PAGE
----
"I built a truly great company worth many billions of dollars. That is a big part of the reason I was elected. As President, I can make far better deals with foreign countries than Congress," he said, but added he was "signing this bill for the sake of national unity."
Despite being partially "unconstitutional" in the administration's view, it also said it would fully implement the law.
"We have to follow the law, and the president signing into law is something that we certainly will follow," State Department spokesperson Heather Nauert told ABC News on Aug. 3.
Oct. 1 deadline blows by
For weeks, however, the Trump administration did not fulfill its obligations.
The law gave the Trump administration staggered deadlines to begin implementation -- the first being Oct. 1 for the Russian portion. By then, the administration was supposed to have authorized particular agencies to identify Russian defense and intelligence entities under the new sanctions that the U.S. would sanction individuals and companies for doing business with.
Shortly before the deadline, that authorization was given, but for weeks the list of Russians was missing. The State Department said that it and the Treasury were working together to develop guidance for partner countries and private companies to help them avoid violating the new sanctions, and that caused the delay.
Sens. John McCain, R-Ariz., and Ben Cardin, D-Md. -- top Republican and Democratic senators on foreign policy -- wrote a letter to the administration, wondering if they were stalling: "They’ve had plenty of time to get their act together."
"We are working to try to complete that process," Nauert said Tuesday, adding that "it’s pretty complicated, that it can take some time, that they're working to complete the process and provide the public guidance to -- certainly to the relevant people just as soon as possible."
The Iran portion of the law, by contrast, has been implemented on time so far. On Oct. 13, the administration designated the Iranian Revolutionary Guard Corps for supporting terrorism "consistent with that requirement of CAATSA," according to the Treasury.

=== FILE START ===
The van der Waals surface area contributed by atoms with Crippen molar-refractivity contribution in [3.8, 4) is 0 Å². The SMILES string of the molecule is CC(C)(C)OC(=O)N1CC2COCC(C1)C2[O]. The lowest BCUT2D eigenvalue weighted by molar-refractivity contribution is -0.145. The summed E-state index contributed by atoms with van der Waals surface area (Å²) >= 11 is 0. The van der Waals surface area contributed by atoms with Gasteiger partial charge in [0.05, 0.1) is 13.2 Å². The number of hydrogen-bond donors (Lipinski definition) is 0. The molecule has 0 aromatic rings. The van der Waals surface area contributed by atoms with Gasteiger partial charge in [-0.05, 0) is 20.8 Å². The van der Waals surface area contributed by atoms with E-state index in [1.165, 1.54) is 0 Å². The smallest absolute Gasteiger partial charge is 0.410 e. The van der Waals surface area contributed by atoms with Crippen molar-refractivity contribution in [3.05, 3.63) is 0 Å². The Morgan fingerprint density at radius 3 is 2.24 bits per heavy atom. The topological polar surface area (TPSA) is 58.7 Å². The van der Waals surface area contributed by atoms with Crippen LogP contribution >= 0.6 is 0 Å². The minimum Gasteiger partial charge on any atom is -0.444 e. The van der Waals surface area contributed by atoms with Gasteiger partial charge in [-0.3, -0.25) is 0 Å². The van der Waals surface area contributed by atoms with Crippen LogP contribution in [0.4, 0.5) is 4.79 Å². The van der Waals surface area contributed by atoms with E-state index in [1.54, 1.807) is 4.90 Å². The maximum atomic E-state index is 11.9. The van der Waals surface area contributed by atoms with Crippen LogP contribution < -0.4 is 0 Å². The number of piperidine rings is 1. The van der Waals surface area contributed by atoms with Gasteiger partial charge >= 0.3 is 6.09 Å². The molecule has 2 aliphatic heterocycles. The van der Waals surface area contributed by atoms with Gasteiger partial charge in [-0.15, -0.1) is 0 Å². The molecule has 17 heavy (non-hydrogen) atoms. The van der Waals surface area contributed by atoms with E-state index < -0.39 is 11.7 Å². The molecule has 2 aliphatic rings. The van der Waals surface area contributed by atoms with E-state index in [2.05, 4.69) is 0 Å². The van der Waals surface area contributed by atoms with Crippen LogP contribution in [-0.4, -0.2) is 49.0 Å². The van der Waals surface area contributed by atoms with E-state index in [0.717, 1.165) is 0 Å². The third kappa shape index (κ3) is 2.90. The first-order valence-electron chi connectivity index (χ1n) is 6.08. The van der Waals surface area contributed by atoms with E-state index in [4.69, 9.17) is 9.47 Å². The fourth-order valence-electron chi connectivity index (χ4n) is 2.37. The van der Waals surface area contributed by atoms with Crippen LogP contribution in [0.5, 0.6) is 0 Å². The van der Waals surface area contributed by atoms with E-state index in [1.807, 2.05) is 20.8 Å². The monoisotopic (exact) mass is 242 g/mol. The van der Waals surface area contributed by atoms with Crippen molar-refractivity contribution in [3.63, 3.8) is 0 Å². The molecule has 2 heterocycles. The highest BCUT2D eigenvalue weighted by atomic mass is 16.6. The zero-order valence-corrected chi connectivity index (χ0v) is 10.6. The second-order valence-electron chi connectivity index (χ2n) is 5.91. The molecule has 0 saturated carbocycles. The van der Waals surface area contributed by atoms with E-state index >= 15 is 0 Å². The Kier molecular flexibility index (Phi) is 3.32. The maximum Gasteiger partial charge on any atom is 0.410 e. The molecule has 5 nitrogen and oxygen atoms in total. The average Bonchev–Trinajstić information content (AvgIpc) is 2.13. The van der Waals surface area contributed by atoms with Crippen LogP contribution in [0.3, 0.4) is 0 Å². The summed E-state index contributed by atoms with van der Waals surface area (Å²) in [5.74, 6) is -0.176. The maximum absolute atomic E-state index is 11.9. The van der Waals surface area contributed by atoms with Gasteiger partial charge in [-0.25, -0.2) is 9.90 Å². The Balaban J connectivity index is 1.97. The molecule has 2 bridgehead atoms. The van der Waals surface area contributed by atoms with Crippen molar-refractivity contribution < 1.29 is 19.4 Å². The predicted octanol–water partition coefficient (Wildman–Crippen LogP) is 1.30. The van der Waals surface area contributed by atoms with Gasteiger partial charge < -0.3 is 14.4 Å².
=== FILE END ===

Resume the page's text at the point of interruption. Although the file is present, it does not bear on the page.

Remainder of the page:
The other Iran sanctions have an Oct. 31 date for implementation and are ready to take effect, a U.S. official told ABC News.
Guidance finally issued
Finally, after public and private prodding by Republican members of Congress, including Corker and McCain, the administration sent to Congress its list and guidance Thursday night.
After Tillerson signed off on the guidance Thursday morning, Deputy Secretary of State John Sullivan called Corker at 2:30 p.m. to relay it to him, before the department informed other senior members of Congress.
The State Department plans to release that guidance publicly "shortly," according to Nauert, who said it is also informing private industry and allied countries.
The list, obtained by ABC News, includes 39 entities ranging from aircraft and helicopter manufacturers to engineering firms, a shipyard to Russia’s spy services, the FSB and the SVR. But releasing it does not mean these sanctions have been fully implemented. While there is no asset freeze for the members of the list, individuals and businesses that are engaged in "significant transactions" with them will be subject to sanctions starting Jan. 29, 2018.
ABC News's Ben Siegel contributed to this report.